The Lord Bishop of Ely (Maiden Speech):My Lords, I begin by expressing my gratitude for the welcome I have received since I was introduced into your Lordships’ House. My theological sense of direction is rather more developed than my physical sense, and I have been touched by the noble Lords who have accompanied me around bewildering corridors. Your Lordships may yet see me, like Theseus, unwinding a ball of twine to get me back to the Bishops’ Robing Room. Continue reading “Maiden speech by the Bishop of Ely – Government strategy on social justice”
On 11th August 2014 the Bishop of St Albans, the Rt Revd Alan Smith, received an answer to a question on food security in Angola.
The Lord Bishop of St Albans: To ask Her Majesty’s Government what discussions they have had with the government of Angola regarding food insecurity in that country; and whether they have encouraged that government to undertake an assessment of the situation.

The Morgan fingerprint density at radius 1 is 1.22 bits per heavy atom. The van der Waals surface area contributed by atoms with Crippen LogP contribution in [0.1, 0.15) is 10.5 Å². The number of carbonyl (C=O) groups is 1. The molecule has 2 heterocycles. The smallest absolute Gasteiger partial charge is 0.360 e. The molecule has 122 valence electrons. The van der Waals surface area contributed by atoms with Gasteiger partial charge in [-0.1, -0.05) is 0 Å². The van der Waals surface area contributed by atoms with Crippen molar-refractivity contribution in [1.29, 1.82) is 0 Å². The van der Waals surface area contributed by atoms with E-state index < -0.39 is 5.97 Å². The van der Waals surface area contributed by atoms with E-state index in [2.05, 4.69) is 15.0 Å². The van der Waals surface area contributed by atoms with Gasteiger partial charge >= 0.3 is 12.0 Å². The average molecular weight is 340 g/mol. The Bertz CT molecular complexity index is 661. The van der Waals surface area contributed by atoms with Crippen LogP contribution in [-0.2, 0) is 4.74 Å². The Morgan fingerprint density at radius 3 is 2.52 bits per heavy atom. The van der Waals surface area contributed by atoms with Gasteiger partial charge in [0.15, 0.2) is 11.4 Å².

Baroness Northover (LD): Poor seasonal rainfall early in 2014 in parts of Western Angola has affected the harvest and food availability there. However, throughout most of the country production is considered to be good and expected to be higher than normal. This has helped to maintain reasonable food prices for urban populations.
The Government has not had recent bilateral discussions with the Government of Angola regarding the food situation. The Government of Angola is leading the food assistance programme and is best placed to prepare for and lead such a response with the support of UN partners. The Government of Angola has set up an Inter-ministerial Commission to tackle the drought. The Government of Angola is also embarking on infrastructure projects, such as water supply projects, to mitigate drought impact in the future.